Read Write Web has an interesting article up covering potential Square credit card reader vulnerabilities. To catch up, Square is a card reader designed by Jack Dorsey (inventor of Twitter), and allows people to take credit card payments with their iPhones. They also act as the credit card processor, cutting out traditional merchant account providers & transaction hardware manufacturers.

Anyway, at this year’s Black Hat security conference, a couple presenters figured out a couple ways to exploit the Square payment system, either by accepting cardless transactions or by skimming card data into a secondary app. One method involved converting track data as an audio signal, then piping it into the software through the headphone jack. The second and more useful method allows the Square card reader to send credit card data to another app, which is a little more disconcerting.

The card skimming exploit outlined in the article requires a jailbroken iPhone, custom software that reads the input data from the Square reader, and a Square reader. In this way, it’s remarkably easy to capture and store credit card data. The software could even be designed to look like the Square processing software, further adding to the illusion of a safe transaction.

The crux of the article was that hardware encryption would render this technique moot, and that’s a great point to make. Encrypting the data before it’s even sent to the iPhone/iPad makes it nigh impossible to turn the encrypted gibberish into legitimate credit card data. However, there are already a ton of unencrypted Square readers now in the wild, and on Ebay for a couple bucks, so the potential for fraud sticks around. I emailed Square to find out if, when the encrypted readers come out, they’ll exchange them with existing customers, but haven’t heard back.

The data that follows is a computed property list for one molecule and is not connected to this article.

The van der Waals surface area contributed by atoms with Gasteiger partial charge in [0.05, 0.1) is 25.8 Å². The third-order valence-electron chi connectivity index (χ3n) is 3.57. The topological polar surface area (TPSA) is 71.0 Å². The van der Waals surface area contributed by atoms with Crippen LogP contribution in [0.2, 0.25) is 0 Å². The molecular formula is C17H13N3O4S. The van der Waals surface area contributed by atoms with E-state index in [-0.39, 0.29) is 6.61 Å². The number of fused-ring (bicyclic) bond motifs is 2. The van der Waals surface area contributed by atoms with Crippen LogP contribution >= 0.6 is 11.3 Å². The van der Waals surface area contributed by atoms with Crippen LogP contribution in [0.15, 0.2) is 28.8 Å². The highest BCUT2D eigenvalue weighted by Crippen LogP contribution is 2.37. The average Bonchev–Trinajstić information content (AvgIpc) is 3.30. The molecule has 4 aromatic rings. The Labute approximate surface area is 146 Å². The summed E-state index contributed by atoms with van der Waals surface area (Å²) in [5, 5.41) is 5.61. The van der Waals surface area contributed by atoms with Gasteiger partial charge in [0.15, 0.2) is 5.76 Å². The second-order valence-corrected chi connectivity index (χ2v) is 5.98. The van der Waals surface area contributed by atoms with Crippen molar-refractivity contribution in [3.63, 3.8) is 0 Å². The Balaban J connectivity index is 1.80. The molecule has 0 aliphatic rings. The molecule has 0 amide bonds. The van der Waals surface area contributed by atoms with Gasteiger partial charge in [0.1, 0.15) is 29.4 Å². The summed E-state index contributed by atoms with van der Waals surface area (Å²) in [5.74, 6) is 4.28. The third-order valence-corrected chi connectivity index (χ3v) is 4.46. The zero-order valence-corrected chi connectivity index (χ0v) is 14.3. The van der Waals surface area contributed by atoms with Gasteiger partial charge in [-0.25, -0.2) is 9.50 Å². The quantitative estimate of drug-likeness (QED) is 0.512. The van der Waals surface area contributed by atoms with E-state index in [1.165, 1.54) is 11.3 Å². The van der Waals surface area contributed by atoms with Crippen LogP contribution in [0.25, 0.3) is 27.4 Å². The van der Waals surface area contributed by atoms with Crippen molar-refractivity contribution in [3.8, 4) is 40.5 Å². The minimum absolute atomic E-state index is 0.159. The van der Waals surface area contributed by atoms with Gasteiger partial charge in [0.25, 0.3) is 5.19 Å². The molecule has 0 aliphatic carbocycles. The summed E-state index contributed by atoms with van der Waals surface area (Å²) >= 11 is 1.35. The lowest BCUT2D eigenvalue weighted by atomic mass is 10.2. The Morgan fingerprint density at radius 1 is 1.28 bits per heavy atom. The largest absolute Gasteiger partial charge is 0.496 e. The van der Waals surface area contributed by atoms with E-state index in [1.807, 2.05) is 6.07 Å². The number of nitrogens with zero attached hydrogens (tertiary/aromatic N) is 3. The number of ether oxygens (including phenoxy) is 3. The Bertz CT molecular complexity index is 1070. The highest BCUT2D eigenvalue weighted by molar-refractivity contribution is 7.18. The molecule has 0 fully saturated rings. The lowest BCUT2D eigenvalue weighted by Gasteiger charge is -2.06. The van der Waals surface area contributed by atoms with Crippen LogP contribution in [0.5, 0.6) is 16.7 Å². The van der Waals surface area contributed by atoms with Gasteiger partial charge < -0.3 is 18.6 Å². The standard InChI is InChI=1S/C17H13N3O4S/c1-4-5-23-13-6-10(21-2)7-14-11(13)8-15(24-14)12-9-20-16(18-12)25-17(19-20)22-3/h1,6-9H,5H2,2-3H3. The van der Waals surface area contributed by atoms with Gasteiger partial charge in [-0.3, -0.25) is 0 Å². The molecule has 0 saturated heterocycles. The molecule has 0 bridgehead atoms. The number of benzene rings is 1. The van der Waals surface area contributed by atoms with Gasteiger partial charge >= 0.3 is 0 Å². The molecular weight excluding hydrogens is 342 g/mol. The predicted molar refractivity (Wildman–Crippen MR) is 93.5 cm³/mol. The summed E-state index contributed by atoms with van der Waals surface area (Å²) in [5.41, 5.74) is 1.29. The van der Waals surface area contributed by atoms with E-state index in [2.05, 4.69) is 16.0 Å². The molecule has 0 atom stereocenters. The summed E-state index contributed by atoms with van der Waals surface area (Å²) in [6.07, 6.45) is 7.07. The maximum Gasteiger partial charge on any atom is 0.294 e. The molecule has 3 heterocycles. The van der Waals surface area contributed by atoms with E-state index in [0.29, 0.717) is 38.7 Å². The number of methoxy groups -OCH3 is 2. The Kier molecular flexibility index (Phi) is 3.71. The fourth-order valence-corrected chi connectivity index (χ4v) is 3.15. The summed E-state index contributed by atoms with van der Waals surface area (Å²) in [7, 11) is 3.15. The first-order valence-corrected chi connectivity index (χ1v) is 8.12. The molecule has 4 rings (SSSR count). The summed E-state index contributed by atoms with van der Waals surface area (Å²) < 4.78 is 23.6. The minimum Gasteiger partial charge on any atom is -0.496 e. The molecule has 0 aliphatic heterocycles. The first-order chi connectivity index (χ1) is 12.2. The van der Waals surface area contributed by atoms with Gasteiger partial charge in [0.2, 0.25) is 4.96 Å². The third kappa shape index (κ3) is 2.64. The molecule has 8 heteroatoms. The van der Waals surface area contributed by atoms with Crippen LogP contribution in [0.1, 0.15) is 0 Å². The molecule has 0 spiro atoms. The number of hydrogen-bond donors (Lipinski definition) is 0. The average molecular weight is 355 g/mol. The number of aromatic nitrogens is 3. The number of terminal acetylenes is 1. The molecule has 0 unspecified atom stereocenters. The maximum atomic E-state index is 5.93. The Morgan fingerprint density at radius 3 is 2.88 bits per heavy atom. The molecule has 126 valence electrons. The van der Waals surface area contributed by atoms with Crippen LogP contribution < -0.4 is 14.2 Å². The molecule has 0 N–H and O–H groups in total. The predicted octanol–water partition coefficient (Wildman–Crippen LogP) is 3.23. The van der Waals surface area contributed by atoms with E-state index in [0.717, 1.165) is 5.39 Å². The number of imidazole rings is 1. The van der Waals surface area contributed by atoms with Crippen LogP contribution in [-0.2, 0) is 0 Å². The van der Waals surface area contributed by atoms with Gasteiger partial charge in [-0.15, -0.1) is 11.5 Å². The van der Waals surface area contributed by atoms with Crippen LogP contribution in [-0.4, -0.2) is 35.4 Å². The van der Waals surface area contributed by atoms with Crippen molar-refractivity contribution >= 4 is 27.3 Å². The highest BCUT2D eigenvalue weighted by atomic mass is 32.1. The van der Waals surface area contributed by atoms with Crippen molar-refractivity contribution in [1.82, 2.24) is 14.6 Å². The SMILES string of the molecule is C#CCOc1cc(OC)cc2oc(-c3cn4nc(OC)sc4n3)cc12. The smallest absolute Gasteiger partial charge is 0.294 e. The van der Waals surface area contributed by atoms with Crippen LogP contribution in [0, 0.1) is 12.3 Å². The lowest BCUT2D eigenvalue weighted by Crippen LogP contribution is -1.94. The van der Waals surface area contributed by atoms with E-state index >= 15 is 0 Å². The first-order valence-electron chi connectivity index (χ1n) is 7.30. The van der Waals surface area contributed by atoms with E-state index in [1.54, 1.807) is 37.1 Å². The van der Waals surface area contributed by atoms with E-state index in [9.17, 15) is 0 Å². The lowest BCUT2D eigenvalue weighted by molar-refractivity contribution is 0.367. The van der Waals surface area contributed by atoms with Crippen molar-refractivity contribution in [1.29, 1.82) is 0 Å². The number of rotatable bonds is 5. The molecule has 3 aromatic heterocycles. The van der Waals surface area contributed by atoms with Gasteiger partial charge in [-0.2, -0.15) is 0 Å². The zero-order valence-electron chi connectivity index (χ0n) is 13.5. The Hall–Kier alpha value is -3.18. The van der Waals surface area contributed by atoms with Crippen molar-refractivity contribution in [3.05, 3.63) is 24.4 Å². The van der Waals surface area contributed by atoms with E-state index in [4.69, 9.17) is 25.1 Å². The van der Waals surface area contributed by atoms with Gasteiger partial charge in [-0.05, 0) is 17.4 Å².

While it is a little scary to think of iPhones as a new vector for committing fraud, the steps required to achieve it are a little steeper than exist for standard retail PCs with credit card readers attached. Most POS systems in retail & restaurant locations run some flavor of Windows and are connected to the internet to process transactions. But that also means they’re connected to the internet for idle people to surf the web, catch malware, and generally cause problems. Grabbing an encrypted card reader for your business or even switching to a separate payment terminal can definitely mitigate these issues.

So to sum up: Square credit card readers can potentially be used for evil. So can regular credit card readers. As a customer, don’t hand your card over unless you trust the business or person running the transaction. As a merchant, make sure you have methods in place to prevent your customers’ credit card data gets in the wrong hands.

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